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Forbes has reported that almost one-third of the more than two million vehicles Ford sold in America last year went to fleet buyers, which could be a cause of concern for the American automaker.
While it would appear that it could only be a positive thing that Ford is heavily favored among rental and commercial fleets, it has its downsides as well. For one, fleet operators purchase their vehicles in bulk and normally hold on to them for only a year or two. As a result, huge discounts are given from the manufacturers and the market becomes flooded with used vehicles after a couple of years, reducing residual values.
But the upside is that rental fleets help increase brand and product awareness with potential consumers that normally would never look at that vehicle to begin with. At the same time, a rental car that’s been poorly taken care of could leave a negative impression about a vehicle’s brand.
Ford is likely to be concerned about its fleet sales though, especially as 45-percent of its Focus production is heading to fleet inventories while the car struggles in the retail market. The next few years will be important to Ford, as General Motors and Chrysler continue to improve with great vehicles and larger profits while Japanese automakers Nissan, Honda and Toyota begin to bounce back.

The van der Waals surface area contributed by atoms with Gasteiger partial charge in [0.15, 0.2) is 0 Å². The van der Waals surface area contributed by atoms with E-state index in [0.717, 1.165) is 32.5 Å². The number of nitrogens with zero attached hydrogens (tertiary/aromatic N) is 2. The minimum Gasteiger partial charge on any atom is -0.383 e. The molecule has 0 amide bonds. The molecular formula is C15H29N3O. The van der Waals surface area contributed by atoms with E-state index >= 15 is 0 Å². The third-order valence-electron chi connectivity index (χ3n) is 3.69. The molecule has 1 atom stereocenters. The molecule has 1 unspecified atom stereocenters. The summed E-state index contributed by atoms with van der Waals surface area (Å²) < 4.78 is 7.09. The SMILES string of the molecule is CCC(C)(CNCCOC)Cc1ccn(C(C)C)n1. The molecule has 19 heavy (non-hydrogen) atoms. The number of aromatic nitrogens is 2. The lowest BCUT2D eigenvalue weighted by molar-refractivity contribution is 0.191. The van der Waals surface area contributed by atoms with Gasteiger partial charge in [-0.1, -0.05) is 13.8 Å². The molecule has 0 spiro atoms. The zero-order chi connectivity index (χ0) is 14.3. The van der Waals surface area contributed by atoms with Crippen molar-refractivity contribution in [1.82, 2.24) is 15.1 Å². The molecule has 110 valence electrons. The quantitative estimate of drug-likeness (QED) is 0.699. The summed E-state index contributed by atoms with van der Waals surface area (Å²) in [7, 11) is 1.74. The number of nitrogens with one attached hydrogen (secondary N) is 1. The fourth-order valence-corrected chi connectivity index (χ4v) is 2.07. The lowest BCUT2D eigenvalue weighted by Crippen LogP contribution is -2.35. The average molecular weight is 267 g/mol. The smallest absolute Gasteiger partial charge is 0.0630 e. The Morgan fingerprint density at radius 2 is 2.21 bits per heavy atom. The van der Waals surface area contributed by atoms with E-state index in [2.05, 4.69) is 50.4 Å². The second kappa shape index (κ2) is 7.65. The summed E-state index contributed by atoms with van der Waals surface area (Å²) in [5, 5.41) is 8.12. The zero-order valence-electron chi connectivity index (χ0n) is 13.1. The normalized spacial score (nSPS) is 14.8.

The Saturn Vue is back, but you won’t be able to buy one. That’s because the Chevrolet Captiva Sport, essentially a rebadged Vue, will only be available to fleet customers.
With either a 2.4L Ecotec 4-cylinder or a 3.0L direct injection V6, the Captiva will offer an adequate powertrain for all types of customers, but we would think that fleet buyers would choose the 4-cylinder in light of the way gas prices are going up with no end in sight.
Having already been homologated for U.S. sales, the Captiva Sport should offer Chevrolet a good way to keep up in the all-important fleet market without compromising resale values of products like the Equinox crossover or the larger Traverse.
The taste of irony must be bitter for Ford Motor Co, as its dying Mercury division outsold Lincoln, Ford’s luxury division, in the month of June.
Mercury sales were up 26.2% compared to June, 2009, while Lincoln sales dropped 11% in that same time period. Leading the charge was the Mariner SUV, which reported a 37.5% percent increase in sales. However, the data did not cite whether fleet sales were included, as Mercury is tremendously popular among big fleet buyers like rental car agencies.
Ford canned the Mercury brand to focus its attention on its Lincoln brand, which is taking dead aim at Cadillac. Lincoln is expected to receive on onslaught of new product, starting with the redesigned MKX crossover this summer.